Wednesday, June 15, 2011
A middle school special-ed teacher from Haynesville has her eye on the most unlikely prize — the governor’s mansion. By Walter Pierce
Tara Hollis is running for governor. Of Louisiana.
My reaction when a campaign announcement from the north Louisiana public school teacher appeared in my inbox in late May was, “Well, she’s crazy.” I even blogged Hollis’ fledgling and, it seemed then almost as much as it seems now, impossible undertaking beneath the headline, “This week in quixotic: North La. teacher running for gov.”
But Tara Hollis is no Don Quixote, and she’s not crazy either. I met her last week when she stopped into The Ind office. She’s smart, articulate, quick with answers and camera-ready. The timing is good for her, too: It’s summer vacation for the Claiborne Parish educator, and she’s spending it motoring up, down and across the state, pressing the flesh, raising funds and building a precious political commodity: name recognition.
This is her first crack at elected office. Yet the self-described conservative Democrat — she’s pro-life, pro-family, pro-business and she voted for Jindal in 2007 — acknowledges that her campaign is, to put it kindly, a long shot.
“I’m not naive about the position or the undertaking. I’m not naive about the amount of work. I’m not going to pretend that I have all the answers,” she says. “But I do know that in talking to the people of this state, this is not just a movement of my parish or the people around me; this is across the board. People are looking for a voice, and no one has stood up to be that voice. And if that’s something that I need to do, then that’s what I’m going to do.”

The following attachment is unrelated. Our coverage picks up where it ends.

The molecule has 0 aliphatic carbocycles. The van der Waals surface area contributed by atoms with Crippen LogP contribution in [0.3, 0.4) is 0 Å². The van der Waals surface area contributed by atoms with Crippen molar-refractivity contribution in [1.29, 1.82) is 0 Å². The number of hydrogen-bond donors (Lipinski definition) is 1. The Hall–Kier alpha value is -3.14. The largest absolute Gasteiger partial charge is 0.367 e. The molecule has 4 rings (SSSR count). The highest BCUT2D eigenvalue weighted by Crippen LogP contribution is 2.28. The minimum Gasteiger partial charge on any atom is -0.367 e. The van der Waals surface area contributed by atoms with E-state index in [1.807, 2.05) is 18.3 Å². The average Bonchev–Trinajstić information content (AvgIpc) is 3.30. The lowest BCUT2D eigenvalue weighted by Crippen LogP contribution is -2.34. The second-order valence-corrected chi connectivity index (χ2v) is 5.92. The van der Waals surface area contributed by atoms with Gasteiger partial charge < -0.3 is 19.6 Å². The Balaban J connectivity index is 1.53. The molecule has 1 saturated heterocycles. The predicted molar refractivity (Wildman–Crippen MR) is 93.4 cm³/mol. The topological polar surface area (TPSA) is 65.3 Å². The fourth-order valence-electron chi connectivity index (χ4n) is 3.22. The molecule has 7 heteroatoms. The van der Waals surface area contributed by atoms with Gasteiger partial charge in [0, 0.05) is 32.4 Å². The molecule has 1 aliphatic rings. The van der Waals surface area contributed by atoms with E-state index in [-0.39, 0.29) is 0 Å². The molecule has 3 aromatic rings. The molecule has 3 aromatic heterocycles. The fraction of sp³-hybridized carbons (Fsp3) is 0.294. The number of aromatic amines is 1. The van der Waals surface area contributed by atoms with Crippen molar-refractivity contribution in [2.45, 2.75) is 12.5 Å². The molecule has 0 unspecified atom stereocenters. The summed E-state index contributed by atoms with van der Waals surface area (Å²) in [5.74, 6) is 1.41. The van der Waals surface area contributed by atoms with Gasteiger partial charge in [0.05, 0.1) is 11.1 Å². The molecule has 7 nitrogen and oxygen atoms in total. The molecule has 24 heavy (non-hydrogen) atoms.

Hollis says she’s getting supportive signals from the state Democratic Party, too. Last week she attended the Donkey Romp, a swanky annual event in Baton Rouge that serves as a party fundraiser and, no doubt, a salve for a political apparatus rubbed raw by defeat and defection over the last few years. “The Democratic Party has gone through a very rough spot these last couple of years,” Hollis adds. “They are glad to have a face out there that’s trying to invigorate the party and get out to vote.”
She says she and state party Chairman Buddy Leach had a nice, long chat. Whether the Dems will throw money her way remains to be seen.
But Hollis has something on her side: numbers. When Bobby Jindal took office in 2008 unemployment in Louisiana was a shade below 4 percent; now it’s over 8. The state has shed nearly 170,000 jobs during his term. The $1 billion budget surplus he inherited from Kathleen Blanco is now a $1.6 billion deficit.
Jindal will of course make the relativity argument, as he frequently does — that Louisiana has fared well compared to much of the rest of the nation. And that is true.
Maybe Hollis can tap into some of the frustration among many in our state disillusioned by the fact that no matter who occupies the governor’s mansion we remain a bottom feeder — 49th to Mississippi’s 50th — on virtually every meaningful national ranking of health, education and income. Maybe she can get some traction with the metastasized perception that the jet-setting Jindal has been a part-time governor whose national aspirations trump everything else, or his hypocrisy about ethics reform (good for everyone but him) and the federal stimulus (he toured the state passing out stimulus checks disguised as state largesse).